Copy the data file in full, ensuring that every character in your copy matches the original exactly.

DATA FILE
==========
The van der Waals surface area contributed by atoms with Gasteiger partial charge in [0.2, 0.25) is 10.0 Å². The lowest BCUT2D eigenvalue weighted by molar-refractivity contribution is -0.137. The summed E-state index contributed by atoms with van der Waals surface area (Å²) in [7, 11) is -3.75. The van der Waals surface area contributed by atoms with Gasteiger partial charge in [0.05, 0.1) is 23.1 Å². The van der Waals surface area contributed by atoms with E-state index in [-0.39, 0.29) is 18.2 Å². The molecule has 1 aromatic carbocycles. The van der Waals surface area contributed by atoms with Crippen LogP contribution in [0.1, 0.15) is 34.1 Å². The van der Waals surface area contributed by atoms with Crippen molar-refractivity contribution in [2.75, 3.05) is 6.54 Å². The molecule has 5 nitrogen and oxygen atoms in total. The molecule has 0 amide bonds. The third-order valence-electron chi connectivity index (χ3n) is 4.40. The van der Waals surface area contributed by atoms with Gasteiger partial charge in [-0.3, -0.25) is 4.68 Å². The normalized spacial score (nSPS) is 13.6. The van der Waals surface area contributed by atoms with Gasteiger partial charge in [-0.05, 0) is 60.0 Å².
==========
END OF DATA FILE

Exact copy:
The van der Waals surface area contributed by atoms with Gasteiger partial charge in [0.2, 0.25) is 10.0 Å². The lowest BCUT2D eigenvalue weighted by molar-refractivity contribution is -0.137. The summed E-state index contributed by atoms with van der Waals surface area (Å²) in [7, 11) is -3.75. The van der Waals surface area contributed by atoms with Gasteiger partial charge in [0.05, 0.1) is 23.1 Å². The van der Waals surface area contributed by atoms with E-state index in [-0.39, 0.29) is 18.2 Å². The molecule has 1 aromatic carbocycles. The van der Waals surface area contributed by atoms with Crippen LogP contribution in [0.1, 0.15) is 34.1 Å². The van der Waals surface area contributed by atoms with Crippen molar-refractivity contribution in [2.75, 3.05) is 6.54 Å². The molecule has 5 nitrogen and oxygen atoms in total. The molecule has 0 amide bonds. The third-order valence-electron chi connectivity index (χ3n) is 4.40. The van der Waals surface area contributed by atoms with Gasteiger partial charge in [-0.3, -0.25) is 4.68 Å². The normalized spacial score (nSPS) is 13.6. The van der Waals surface area contributed by atoms with Gasteiger partial charge in [-0.05, 0) is 60.0 Å².